The first episode of the Left Behind Game Club’s mini series on Kentucky Route Zero (2013-2020) is now live! Check it out on the Left Behind Game Club’s website.
As I had mentioned in an earlier post, the Left Behind Game Club is a podcast that discusses video games that often go unrecognized and/or underappreciated. The podcast has been around for about two years – now gearing up for its third – and features an incredible cast: Jacob McCourt; Moe Murtadi, who was unfortunately unavailable for this mini series; [and] longtime friend from grade school, Michael Ruffalo. I’ve been listening to the show since 2018, so I may have fanboy’d just a little when Michael asked me to join them for this mini series. The podcast is available to follow from most popular podcast services, so do yourself a favour and subscribe.
As for the topic of our discussion for this episode, Jacob, Michael, and I sat down and talked about our impressions from Act I of Cardboard Computer’s Kentucky Route Zero, a game unlike any other that I’ve played. Without giving too much away, Kentucky Route Zero is a point-and-click adventure game broken up into five acts and hearkens on darker themes and narratives reminiscent of such cult-classic TV dramas as Twin Peaks and The Twilight Zone. As unsettling as that may seem, the art style of this game combines that of Journey‘s polygonal design and the Paper Mario series’ token popup-book look and feel, which helps the player to feel as if they’re reading an interactive novel over playing a traditional video game. It’s a game that – in the moment – makes you uncomfortable but leaves you wanting to know what happens next, and I think we’re all very excited to continue the adventure together. If you’re interested in playing Kentucky Route Zero for yourself, you can download the game from most popular digital distribution services, including Steam and Humble Bundle.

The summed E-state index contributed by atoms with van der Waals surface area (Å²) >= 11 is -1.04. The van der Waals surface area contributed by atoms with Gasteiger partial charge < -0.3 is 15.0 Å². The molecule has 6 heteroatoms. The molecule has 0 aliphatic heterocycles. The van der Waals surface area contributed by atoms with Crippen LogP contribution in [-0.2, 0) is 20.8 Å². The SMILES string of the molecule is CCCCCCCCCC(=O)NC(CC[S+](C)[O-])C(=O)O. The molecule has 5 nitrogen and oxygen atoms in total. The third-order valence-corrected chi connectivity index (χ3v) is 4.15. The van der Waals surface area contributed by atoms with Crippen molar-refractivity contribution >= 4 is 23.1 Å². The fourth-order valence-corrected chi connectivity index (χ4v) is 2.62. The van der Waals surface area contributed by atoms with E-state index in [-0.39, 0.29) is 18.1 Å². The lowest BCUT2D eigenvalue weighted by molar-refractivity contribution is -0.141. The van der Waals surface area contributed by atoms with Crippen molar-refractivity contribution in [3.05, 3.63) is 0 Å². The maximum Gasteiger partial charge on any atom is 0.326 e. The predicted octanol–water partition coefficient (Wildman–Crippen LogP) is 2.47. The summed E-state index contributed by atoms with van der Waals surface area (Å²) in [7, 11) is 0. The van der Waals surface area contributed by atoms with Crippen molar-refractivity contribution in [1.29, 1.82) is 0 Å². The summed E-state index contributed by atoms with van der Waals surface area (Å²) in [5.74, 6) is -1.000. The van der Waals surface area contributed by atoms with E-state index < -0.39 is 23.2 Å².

Being able to sit down and talk about Kentucky Route Zero with Jacob and Michael was nothing short of a dream come true for me. I couldn’t help but get a little nostalgic while catching up with Michael over video games, as well, considering the countless number of family weddings at which we’d find ourselves bumping into each other as kids – Nintendo Power magazines and Game Boys in hand. It goes without saying that I am truly grateful for the opportunity to join the Left Behind Game Club for this mini series. It’s a professional-quality podcast starring wonderfully down-to-earth people, and I cannot wait to join them again for the next episode as we make our way through Kentucky Route Zero.
Be sure to check out the Left Behind Game Club’s website and subscribe to the podcast!